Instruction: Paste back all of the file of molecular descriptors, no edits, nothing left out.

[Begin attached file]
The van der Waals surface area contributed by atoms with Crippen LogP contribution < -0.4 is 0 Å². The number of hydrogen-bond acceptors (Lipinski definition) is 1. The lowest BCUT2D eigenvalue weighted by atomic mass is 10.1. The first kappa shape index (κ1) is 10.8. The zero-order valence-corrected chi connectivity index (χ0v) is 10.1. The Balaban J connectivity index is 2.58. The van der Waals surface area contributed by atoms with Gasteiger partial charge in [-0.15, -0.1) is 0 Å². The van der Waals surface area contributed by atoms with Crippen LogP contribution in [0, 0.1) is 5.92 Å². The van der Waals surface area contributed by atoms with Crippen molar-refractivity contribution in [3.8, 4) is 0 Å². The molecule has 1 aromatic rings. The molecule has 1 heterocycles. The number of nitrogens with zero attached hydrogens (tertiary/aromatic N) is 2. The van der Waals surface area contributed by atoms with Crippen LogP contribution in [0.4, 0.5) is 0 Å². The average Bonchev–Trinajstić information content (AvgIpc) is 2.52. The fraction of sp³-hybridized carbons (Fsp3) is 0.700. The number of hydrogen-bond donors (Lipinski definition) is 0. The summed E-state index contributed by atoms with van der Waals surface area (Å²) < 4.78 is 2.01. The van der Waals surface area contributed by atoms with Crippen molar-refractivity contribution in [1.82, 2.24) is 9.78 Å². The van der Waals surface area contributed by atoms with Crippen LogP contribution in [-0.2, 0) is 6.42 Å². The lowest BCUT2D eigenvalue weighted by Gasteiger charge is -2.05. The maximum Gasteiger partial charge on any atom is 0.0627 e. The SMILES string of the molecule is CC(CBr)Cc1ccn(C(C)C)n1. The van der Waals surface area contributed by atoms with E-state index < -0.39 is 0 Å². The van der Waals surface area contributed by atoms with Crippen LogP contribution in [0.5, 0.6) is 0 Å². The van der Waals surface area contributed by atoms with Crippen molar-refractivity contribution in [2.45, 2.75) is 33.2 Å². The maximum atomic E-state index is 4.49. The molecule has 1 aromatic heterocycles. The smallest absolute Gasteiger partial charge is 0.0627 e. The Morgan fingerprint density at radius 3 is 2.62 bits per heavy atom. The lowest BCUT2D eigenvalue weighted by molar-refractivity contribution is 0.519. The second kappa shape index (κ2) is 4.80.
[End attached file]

The van der Waals surface area contributed by atoms with Crippen LogP contribution < -0.4 is 0 Å². The number of hydrogen-bond acceptors (Lipinski definition) is 1. The lowest BCUT2D eigenvalue weighted by atomic mass is 10.1. The first kappa shape index (κ1) is 10.8. The zero-order valence-corrected chi connectivity index (χ0v) is 10.1. The Balaban J connectivity index is 2.58. The van der Waals surface area contributed by atoms with Gasteiger partial charge in [-0.15, -0.1) is 0 Å². The van der Waals surface area contributed by atoms with Crippen LogP contribution in [0, 0.1) is 5.92 Å². The van der Waals surface area contributed by atoms with Crippen molar-refractivity contribution in [3.8, 4) is 0 Å². The molecule has 1 aromatic rings. The molecule has 1 heterocycles. The number of nitrogens with zero attached hydrogens (tertiary/aromatic N) is 2. The van der Waals surface area contributed by atoms with Crippen LogP contribution in [0.4, 0.5) is 0 Å². The average Bonchev–Trinajstić information content (AvgIpc) is 2.52. The fraction of sp³-hybridized carbons (Fsp3) is 0.700. The number of hydrogen-bond donors (Lipinski definition) is 0. The summed E-state index contributed by atoms with van der Waals surface area (Å²) < 4.78 is 2.01. The van der Waals surface area contributed by atoms with Crippen molar-refractivity contribution in [1.82, 2.24) is 9.78 Å². The van der Waals surface area contributed by atoms with Crippen LogP contribution in [-0.2, 0) is 6.42 Å². The lowest BCUT2D eigenvalue weighted by Gasteiger charge is -2.05. The maximum Gasteiger partial charge on any atom is 0.0627 e. The SMILES string of the molecule is CC(CBr)Cc1ccn(C(C)C)n1. The van der Waals surface area contributed by atoms with E-state index < -0.39 is 0 Å². The van der Waals surface area contributed by atoms with Crippen LogP contribution in [0.5, 0.6) is 0 Å². The van der Waals surface area contributed by atoms with Crippen molar-refractivity contribution in [2.45, 2.75) is 33.2 Å². The maximum atomic E-state index is 4.49. The molecule has 1 aromatic heterocycles. The smallest absolute Gasteiger partial charge is 0.0627 e. The Morgan fingerprint density at radius 3 is 2.62 bits per heavy atom. The lowest BCUT2D eigenvalue weighted by molar-refractivity contribution is 0.519. The second kappa shape index (κ2) is 4.80.